Tales from Rural Thailandby
2003, 160 pp.,15 b & w illustrations, 21.5 x 15.2 cm., softbound.
ISBN-10: 974-524-026-5 $17.95
Touching Isaan Tales
Book review by Michael Smithies
The Nation:8 February,2004
This charming collection of 15 short stories set in Isaan has a lot to recommend it. Written by a 43-year-old Finn who was originally trained as a mental health nurse, the author, now a freelance writer, manages to get inside the minds of his characters in a most convincing manner.
He clearly appreciates the solid virtues of Northeasterners, their resilience, their practicality and their zest for life in spite of all the poverty and deprivation around them.
Reviewing a volume of short stories is never easy; one mentions them all one by one or draws generalities from them all. There are themes to be discerned of course, notably death, from snake bite (with the stricken farmer slowly going over his life as he lays dying alone in a field), or in a dream, or ghosts who offer to plough fields and deceased lovers who may or may not supply Bt500 notes with the date of their death as the serial number.
But perhaps what strikes one most is that so many of the characters live a life apart, isolated from their fellows with whom they communicate, if at all, with difficulty.
This is particularly striking with the a man called Lai, who makes a decision to follow Buddhist precepts strictly and abandon his family to re-renter the monkhood. Or with the slightly deranged woman who lives at the edge of the village, talks to herself, and finally goes completely mad, having to be restrained and taken away to an asylum.
The first and last stories are typical. In the first, “Alien Encounter”, an old woman makes up for her disappointment in finding the bank closed because of computer failure after her arduous journey to the nearest town (those who live in the provinces know the kind of rugby scrums that greet one in most small banks) by striking up a most unlikely association with a sweaty farang, without a word in common - but for her it was a first, an experience in a life otherwise without incident.
The last, “Celestial Payment”, has an old chicken coop sweeper who finds those two Bt500 notes, whose life and romps with her now-dead lover come to her in flashes, and manages to secure more cleaning work: “You never know what kind of valuables might materialise tomorrow,” she thinks, as the owner of the chicken house disappears in a cloud of dust created by his departing Mercedes.
She wonders at one stage if chickens are so different from humans; they exist, wait for death and to be eaten. Humans aren’t eaten, but they spend their lives pecking for money. This anthropomorphism is found in the second story, when a stray market dog describes, in suitably vulgar language, his daily rounds.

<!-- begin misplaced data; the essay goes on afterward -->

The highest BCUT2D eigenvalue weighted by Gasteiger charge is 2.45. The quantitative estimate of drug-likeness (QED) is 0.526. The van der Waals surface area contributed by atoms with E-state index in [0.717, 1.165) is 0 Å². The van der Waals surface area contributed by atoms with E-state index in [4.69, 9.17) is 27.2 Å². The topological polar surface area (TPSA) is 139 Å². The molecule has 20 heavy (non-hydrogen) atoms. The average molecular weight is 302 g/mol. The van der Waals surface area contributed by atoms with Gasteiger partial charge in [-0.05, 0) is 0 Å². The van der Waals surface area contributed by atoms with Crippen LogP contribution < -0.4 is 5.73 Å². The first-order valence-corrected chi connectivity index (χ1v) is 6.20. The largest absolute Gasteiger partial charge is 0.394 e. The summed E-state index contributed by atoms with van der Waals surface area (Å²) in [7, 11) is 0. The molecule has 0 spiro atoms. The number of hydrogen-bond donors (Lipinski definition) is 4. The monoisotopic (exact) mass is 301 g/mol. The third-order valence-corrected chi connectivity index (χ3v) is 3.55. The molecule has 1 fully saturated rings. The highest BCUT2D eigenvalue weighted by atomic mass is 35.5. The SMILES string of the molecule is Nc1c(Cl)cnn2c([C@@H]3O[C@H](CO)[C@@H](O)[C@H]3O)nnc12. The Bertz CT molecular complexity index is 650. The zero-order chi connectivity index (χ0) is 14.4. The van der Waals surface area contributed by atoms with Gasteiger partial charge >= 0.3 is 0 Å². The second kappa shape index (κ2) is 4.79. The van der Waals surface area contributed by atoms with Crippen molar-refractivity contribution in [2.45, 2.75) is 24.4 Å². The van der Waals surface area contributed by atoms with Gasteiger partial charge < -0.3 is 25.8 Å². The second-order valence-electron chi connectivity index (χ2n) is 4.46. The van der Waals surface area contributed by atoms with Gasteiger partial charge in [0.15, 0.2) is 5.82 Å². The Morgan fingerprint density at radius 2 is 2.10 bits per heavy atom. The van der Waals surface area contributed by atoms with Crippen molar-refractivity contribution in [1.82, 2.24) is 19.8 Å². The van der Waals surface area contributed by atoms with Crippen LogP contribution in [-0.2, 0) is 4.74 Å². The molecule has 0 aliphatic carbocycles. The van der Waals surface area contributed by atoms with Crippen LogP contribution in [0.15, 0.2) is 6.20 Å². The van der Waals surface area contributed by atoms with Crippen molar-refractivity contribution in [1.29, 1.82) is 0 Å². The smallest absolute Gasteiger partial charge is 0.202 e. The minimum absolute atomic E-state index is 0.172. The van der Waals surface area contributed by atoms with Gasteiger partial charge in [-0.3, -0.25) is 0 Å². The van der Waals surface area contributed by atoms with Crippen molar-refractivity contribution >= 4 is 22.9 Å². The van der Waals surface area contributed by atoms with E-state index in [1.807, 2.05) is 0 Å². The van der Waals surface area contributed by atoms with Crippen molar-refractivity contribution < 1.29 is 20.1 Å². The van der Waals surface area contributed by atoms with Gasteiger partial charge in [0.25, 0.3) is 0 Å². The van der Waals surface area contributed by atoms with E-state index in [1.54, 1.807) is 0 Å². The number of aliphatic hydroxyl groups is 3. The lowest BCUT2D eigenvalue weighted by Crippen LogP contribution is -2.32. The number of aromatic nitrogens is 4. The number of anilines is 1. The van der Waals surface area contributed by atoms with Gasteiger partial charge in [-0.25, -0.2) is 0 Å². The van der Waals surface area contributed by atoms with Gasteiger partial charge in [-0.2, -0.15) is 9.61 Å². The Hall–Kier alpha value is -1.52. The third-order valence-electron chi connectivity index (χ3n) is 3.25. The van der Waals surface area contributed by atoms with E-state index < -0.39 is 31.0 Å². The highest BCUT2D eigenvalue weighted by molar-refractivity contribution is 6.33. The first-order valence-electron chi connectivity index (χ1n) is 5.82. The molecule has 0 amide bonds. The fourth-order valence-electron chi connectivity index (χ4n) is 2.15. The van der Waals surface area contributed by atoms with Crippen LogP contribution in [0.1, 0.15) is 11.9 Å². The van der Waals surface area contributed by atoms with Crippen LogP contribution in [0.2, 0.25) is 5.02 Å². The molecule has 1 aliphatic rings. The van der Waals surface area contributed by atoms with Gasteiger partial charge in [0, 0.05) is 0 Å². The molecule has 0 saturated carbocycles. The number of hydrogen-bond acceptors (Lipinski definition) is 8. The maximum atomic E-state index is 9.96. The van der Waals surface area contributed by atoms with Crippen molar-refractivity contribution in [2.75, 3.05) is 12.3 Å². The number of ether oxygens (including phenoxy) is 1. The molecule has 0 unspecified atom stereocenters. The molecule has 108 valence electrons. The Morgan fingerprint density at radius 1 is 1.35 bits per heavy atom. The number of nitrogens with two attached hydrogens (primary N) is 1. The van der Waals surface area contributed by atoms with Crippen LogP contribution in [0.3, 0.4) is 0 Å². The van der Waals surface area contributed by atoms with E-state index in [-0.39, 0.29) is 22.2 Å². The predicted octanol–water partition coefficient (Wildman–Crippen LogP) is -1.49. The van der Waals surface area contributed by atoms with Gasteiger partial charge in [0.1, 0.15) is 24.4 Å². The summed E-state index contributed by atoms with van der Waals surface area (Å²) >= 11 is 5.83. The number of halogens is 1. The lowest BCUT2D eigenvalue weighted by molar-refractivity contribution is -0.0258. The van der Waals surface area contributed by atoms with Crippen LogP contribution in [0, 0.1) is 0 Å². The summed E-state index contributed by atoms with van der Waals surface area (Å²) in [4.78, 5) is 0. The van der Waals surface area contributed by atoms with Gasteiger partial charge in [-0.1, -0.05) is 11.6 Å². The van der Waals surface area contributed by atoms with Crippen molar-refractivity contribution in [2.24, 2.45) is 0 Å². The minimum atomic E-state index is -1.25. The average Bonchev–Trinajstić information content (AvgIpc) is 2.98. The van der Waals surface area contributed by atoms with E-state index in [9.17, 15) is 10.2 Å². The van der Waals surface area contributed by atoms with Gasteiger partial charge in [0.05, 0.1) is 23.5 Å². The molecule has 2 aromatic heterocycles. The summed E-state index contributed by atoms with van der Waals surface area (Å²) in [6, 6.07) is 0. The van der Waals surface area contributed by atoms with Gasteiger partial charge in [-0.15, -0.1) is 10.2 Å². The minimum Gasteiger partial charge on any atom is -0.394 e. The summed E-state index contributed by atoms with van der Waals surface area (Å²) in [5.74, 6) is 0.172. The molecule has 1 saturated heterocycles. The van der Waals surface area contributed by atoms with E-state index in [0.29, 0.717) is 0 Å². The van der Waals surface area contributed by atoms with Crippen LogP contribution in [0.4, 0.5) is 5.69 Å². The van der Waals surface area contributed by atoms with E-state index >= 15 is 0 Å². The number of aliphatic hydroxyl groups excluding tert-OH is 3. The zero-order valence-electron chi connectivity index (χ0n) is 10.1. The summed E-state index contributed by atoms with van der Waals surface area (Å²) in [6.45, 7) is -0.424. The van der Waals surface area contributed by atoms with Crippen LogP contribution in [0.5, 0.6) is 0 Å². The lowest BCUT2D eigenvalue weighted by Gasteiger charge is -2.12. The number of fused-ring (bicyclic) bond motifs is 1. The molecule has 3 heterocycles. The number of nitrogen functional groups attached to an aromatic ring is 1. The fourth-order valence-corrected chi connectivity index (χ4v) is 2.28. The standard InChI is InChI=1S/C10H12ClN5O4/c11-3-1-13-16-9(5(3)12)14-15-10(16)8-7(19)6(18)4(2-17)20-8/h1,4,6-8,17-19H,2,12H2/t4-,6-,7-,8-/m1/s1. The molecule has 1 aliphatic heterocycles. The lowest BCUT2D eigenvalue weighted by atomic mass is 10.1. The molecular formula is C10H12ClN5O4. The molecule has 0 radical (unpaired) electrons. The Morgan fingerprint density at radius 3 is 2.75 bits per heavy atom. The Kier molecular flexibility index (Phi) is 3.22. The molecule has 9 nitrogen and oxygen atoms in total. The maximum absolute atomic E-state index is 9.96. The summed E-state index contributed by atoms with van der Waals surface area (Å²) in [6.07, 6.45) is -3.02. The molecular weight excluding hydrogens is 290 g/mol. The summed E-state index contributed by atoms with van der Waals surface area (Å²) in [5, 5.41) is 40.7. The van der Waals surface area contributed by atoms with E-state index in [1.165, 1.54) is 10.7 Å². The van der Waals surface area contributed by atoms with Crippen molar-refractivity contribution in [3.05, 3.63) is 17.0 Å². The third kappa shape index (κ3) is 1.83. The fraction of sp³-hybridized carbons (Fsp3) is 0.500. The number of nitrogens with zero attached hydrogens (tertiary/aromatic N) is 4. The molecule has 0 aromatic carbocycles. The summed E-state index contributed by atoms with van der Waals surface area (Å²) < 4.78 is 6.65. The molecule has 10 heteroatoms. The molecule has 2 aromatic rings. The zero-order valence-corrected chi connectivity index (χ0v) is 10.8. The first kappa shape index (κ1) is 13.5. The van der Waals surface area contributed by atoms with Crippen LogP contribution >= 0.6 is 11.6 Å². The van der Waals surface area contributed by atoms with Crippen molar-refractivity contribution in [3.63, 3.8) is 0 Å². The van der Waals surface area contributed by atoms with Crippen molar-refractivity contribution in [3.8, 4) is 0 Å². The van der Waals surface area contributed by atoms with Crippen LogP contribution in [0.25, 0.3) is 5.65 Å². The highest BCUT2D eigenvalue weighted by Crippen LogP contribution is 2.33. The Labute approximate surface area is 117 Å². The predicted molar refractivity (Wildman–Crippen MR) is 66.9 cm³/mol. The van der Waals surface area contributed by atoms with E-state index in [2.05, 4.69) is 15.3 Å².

One of the most touching stories, “Right Kind of Love”, again has the theme of someone unable to express his feelings overtly. This time it is of an unmarried man with his eye on one of the pretty girls in another rice-reaping party, who slowly, and with the encouragement of his friends, plucks up courage to make a tentative advance—but then discovers to his extreme disappointment that this delightful damsel is only a katoey with a few days growth of beard and a prominent Adam’s apple: dashed are all his hopes of wedded bliss.
There is some gentle satire too, as with the peasant who once saw a very grand man who came to the village, covered with medals and ribbons, and wondering “how hard had one to work before earning those glowing pieces of respect”.
Journeyman describes against all odds the final triumph of a local kick-boxer over a much more seasoned opponent, one whose life again comes in flash-backs between the bouts and pain he endures; whether he survives in his triumph is doubtful.
He, like everyone, has his feet firmly on the ground: his “whole damn village was largely made up of drunks, gamblers and other scumbags”. His father was an alcoholic, like several other characters in different stories. There is an intense realism in both the characters and the stories which makes them extremely attractive. One feels that Rajasaari has his fingers on the pulse of the real Isaan, its harsh climate, its grinding poverty, its frequent inability to raise itself out of rut, through lack of education, opportunity, money, or whatever.
Here is rural Thai life in the raw, accurately, sometimes touchingly described, in flawless English. The collection is an excellent read and well recommended.
[Read a review from The Journal of the Siam Society] [More Orchid Press Reviews]
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